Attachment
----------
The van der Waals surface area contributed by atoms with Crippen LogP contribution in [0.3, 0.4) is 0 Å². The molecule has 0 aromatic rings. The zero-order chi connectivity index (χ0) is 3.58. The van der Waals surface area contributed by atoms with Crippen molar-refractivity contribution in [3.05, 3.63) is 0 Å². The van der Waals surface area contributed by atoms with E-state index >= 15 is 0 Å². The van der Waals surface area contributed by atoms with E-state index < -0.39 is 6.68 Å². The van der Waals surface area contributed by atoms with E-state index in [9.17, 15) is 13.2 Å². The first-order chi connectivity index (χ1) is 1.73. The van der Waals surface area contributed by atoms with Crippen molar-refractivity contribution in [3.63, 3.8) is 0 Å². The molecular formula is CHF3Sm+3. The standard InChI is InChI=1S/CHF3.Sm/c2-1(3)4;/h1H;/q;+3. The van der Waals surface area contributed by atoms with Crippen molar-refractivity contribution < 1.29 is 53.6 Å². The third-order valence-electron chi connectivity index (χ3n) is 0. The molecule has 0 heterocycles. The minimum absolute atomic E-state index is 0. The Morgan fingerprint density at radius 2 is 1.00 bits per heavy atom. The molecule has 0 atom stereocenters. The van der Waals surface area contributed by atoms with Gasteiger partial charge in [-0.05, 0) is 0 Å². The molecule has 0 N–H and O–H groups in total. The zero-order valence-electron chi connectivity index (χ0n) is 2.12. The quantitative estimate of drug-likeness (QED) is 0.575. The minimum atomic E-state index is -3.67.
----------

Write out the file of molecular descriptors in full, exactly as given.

The van der Waals surface area contributed by atoms with Crippen LogP contribution in [0.3, 0.4) is 0 Å². The molecule has 0 aromatic rings. The zero-order chi connectivity index (χ0) is 3.58. The van der Waals surface area contributed by atoms with Crippen molar-refractivity contribution in [3.05, 3.63) is 0 Å². The van der Waals surface area contributed by atoms with E-state index >= 15 is 0 Å². The van der Waals surface area contributed by atoms with E-state index < -0.39 is 6.68 Å². The van der Waals surface area contributed by atoms with E-state index in [9.17, 15) is 13.2 Å². The first-order chi connectivity index (χ1) is 1.73. The van der Waals surface area contributed by atoms with Crippen molar-refractivity contribution in [3.63, 3.8) is 0 Å². The molecular formula is CHF3Sm+3. The standard InChI is InChI=1S/CHF3.Sm/c2-1(3)4;/h1H;/q;+3. The van der Waals surface area contributed by atoms with Crippen molar-refractivity contribution < 1.29 is 53.6 Å². The third-order valence-electron chi connectivity index (χ3n) is 0. The molecule has 0 heterocycles. The minimum absolute atomic E-state index is 0. The Morgan fingerprint density at radius 2 is 1.00 bits per heavy atom. The molecule has 0 atom stereocenters. The van der Waals surface area contributed by atoms with Gasteiger partial charge in [-0.05, 0) is 0 Å². The molecule has 0 N–H and O–H groups in total. The zero-order valence-electron chi connectivity index (χ0n) is 2.12. The quantitative estimate of drug-likeness (QED) is 0.575. The minimum atomic E-state index is -3.67.